Swedish International Centre of Education for Sustainable Development (SWEDESD)
- Date submitted: 1 Nov 2011
- Stakeholder type: Major Group
- Submission Document: Download
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Contribution to UNCSD2012 Compilation Document from the Swedish International Centre of Education for Sustainable Development (SWEDESD)
This contribution relates in particular to ?specific element B? in the Co-Chairs´ Guidance Note, i e to green economy in the context of sustainable development and poverty eradication.
On the importance of education for sustainable development (ESD) in the quest for a green economy
What is a green economy?
And what is the link between a green economy and ESD?
The first question partly answers the second one. Being a new concept without an established definition, there is some confusion on what green economy entails and implies. As the UN general secretary puts it (UN 2010):
?greater conceptual clarity is needed with regard to the links between a green economy and sustainable development. In particular, there is a need to be explicit on the practical implications of the approach, namely the menu of policies and actions proposed under the banner of the green economy?
Interpretations of the green economy cover disparate and sometimes contradictory ideas, and naturally different stakeholders bring different views to the discussion ? spanning from promotion of innovation, green jobs and technology transfer to reformation of the way we think about progress and wellbeing; from changing incentive structures in global financial markets to advocating community-based small-scale banking; from the importance of food security to the importance to stop subsidizing the use of fossil fuels; and so on.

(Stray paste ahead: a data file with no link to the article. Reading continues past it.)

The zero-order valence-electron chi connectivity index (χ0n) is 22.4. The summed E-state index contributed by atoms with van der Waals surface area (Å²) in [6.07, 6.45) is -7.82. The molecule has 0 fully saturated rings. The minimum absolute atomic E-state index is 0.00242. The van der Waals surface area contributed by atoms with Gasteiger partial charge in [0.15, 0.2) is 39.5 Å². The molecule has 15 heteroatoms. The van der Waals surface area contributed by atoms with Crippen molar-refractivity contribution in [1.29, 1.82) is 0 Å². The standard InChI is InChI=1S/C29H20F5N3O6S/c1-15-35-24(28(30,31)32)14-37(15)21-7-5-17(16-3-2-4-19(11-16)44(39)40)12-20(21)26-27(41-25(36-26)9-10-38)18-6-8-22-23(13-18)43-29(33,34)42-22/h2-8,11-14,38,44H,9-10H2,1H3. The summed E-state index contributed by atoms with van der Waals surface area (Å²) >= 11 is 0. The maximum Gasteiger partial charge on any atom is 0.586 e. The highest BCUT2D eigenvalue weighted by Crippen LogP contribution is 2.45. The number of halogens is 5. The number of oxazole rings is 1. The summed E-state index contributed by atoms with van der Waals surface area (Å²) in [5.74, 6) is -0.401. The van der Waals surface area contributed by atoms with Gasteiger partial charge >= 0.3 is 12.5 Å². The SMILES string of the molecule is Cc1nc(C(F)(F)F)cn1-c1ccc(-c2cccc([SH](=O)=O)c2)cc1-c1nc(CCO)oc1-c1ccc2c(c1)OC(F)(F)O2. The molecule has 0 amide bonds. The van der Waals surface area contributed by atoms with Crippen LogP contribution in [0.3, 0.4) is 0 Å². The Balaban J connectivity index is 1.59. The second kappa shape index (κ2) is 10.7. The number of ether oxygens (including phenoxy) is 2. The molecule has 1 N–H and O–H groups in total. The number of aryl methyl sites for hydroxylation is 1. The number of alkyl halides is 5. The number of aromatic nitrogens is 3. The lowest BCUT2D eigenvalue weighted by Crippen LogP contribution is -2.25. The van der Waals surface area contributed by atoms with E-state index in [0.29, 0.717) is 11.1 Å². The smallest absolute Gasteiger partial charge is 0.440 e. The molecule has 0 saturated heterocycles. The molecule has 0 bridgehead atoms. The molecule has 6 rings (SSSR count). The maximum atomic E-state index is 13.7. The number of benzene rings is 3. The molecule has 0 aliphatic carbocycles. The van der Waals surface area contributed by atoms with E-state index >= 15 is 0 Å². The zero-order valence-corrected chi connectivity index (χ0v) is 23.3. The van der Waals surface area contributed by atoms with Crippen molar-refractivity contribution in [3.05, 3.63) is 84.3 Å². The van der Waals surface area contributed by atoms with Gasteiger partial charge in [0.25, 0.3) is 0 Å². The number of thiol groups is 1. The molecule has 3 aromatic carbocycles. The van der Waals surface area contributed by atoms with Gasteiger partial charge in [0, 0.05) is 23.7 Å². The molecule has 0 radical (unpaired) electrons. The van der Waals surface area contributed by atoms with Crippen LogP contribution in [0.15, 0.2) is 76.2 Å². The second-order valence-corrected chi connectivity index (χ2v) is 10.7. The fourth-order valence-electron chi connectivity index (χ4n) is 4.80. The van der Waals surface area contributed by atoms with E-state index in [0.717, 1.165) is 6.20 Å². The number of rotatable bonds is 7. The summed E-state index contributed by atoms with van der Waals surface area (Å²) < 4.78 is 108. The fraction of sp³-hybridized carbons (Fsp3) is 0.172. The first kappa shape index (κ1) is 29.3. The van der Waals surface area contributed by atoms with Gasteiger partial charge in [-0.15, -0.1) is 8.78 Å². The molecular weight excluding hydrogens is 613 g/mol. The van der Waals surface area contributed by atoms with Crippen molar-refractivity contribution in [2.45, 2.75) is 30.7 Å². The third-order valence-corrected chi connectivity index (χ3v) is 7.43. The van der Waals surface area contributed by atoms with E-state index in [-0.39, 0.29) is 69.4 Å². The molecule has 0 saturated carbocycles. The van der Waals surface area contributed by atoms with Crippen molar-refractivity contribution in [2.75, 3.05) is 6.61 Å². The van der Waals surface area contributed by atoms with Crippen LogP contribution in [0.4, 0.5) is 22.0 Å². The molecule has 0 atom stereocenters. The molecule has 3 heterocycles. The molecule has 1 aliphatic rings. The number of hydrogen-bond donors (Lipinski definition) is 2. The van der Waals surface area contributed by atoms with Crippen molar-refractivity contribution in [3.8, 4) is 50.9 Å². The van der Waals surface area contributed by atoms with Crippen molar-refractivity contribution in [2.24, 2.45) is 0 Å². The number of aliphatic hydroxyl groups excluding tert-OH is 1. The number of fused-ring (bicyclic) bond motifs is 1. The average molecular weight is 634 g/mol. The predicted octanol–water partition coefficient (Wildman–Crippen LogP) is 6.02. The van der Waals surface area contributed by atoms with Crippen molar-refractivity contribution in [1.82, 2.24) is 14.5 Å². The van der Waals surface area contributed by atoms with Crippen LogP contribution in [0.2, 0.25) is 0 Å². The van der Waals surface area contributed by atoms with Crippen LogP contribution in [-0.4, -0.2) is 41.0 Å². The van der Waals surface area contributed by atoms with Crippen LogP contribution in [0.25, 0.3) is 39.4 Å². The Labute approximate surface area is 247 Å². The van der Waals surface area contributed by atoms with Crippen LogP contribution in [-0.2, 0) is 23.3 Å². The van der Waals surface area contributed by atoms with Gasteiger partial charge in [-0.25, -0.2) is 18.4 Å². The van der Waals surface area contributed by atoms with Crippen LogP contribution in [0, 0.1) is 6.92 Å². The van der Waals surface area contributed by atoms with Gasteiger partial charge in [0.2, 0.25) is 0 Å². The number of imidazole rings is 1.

In this sense, the green economy concept is susceptible to the same critique that is raised against the sustainable development concept ? that it is so inclusive that it runs the risk of becoming watered down and weak as a guide to policymaking. The topics mentioned above are certainly not new on the development agenda. So, is green economy old wine in new bottles?
The SWEDESD stand is that the green economy concept is a welcome addition to the box of tools available for ESD. It provides a useful lens through which the sustainable development agenda can be looked upon, better understood and advanced. Although discussions on green economy cover disparate ideas, they have in common a basic notion that the current economic system is generally not providing the most desirable social outcomes ? be it in terms of margins to the physical boundaries of the planet (e g Rockström et al 2009), poverty (e g UNDP 2010) or inequality across and within nations (e g Wilkinson and Picket 2009). In other words, the green economy concept implies that a fundamental part in finding paths towards sustainable development is analyzing how markets in a broad sense allocate limited resources. The importance of correcting market failures is indeed a key message in the most prominent policy documents on green economy (e g UNEP 2011; UN-DESA 2009; OECD 2009; European Commission 2011; UNEP, ILO, IOE & ITUC 2008 and Jackson 2009).